I haven't really thought about what I will do with my KiwiSaver money when I finally get my hands on it - 65 seems too far away when you are in your 30s and who knows if that will still be the age you can take it out by then!
But the topic has come up of late because my dad is turning 65 this year and for a number of friends their parents will also be in that age-group.
Weekend Herald columnist Mary Holm has also had a number of readers requesting advice on taking their money out of KiwiSaver.
See her responses here.
You can apply to get your money out of KiwiSaver once you turn 65 as long as you have been a member for five years.
Once you are eligible to get hold of your nest egg it's no longer compulsory for your employer to contribute money to your savings and the government will also stop giving you its annual contribution.
But just because you can take the money out - should you?
For many people the balances in their KiwiSaver accounts will still be small at this stage.
Jordi Garcia, a financial adviser on Auckland's North Shore, says for many of his clients their KiwiSaver savings are just a nice addition to their investment portfolios.
He suspects many will just use the money to go on holiday or buy a new car.
But Garcia says the decision to cash up the money is up to the individual and what kind of lifestyle they want in retirement however those who retire at 65 need to remember they could still have another 20 to 25 years to live.
"You could still be a reasonably long term investor."
Taking the money out of KiwiSaver also means you have to decide where to put it instead.
For those with high interest debt such as credit card debt or loans it makes sense to pay that off.
The money could also be used to help reduce mortgage debt.
But if you're debt free and don't need the money straight away it could be an option to leave it in KiwiSaver.
Garcia says KiwiSaver is relatively low cost compared to other managed fund type investments and your money is spread across a range of investments unlike buying shares in one or two companies.
Sorted's KiwiSaver fund finder shows fees range from 0.76 per cent to 1.89 per cent for conservative KiwiSaver funds.
Comparing other managed funds on rating agency Morningstar's website shows even a conservative fund run by the same company was likely to cost more than their KiwiSaver fund.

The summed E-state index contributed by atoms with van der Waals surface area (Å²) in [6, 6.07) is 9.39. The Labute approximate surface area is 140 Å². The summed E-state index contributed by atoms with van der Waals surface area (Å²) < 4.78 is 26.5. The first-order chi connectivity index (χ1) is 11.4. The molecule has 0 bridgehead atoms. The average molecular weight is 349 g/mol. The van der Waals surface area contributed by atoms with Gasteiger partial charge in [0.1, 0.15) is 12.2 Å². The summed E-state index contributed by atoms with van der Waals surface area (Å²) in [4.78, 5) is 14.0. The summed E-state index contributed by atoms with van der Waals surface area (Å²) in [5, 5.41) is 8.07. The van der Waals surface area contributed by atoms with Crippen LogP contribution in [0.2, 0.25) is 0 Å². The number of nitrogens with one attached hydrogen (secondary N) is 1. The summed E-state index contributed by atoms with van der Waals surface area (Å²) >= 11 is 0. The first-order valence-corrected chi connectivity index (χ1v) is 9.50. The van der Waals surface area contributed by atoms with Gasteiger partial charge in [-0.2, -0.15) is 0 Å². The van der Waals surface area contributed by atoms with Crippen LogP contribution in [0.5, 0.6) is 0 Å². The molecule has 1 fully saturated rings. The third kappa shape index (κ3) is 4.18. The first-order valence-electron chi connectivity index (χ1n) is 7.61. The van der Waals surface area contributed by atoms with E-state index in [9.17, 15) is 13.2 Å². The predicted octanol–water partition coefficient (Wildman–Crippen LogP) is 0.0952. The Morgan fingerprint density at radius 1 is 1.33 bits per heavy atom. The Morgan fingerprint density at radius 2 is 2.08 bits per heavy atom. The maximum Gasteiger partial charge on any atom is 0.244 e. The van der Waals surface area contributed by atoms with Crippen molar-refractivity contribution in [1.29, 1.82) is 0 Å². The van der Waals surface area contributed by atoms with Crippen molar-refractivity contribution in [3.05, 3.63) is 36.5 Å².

Garcia says conservative KiwiSaver funds should also produce a higher return than a bank term deposit over time because they have some exposure to growth assets like shares and property.
According to Sorted the average annual return for a conservative KiwiSaver fund between April 2009 and March 2014 was 5.57 per cent after fees and taxes.
Reserve Bank figures show average interest rates on six month term deposits over the same time period ranged between 3.76 per cent and 4.82 per cent before tax was taken off.
Garcia says those who park their money in a term deposit also need to remember they have to wait until the end of the term before they can get access to it.
Accessing KiwiSaver savings can also be a challenge the first time round with applicants having to provide detailed information about themselves.
The wait can be around six weeks depending on the provider.
But Garcia says if you don't take all the money out accessing it after that should be much quicker.
Those who don't want to access the money for a long time frame such as more than 10 years could also consider taking on more risk than that involved with leaving it in a conservative portfolio.
But Waikato-based financial adviser Nigel Tate says it's really important people are comfortable with the level of risk they are taking with their money.
"The capacity to carry risk might be there but the attitude might not be."
Tate says getting the balance right is an art rather than a science.
Savers should ask themselves how would they cope if something went wrong like falling sick and how they would feel if the value of their investments went down.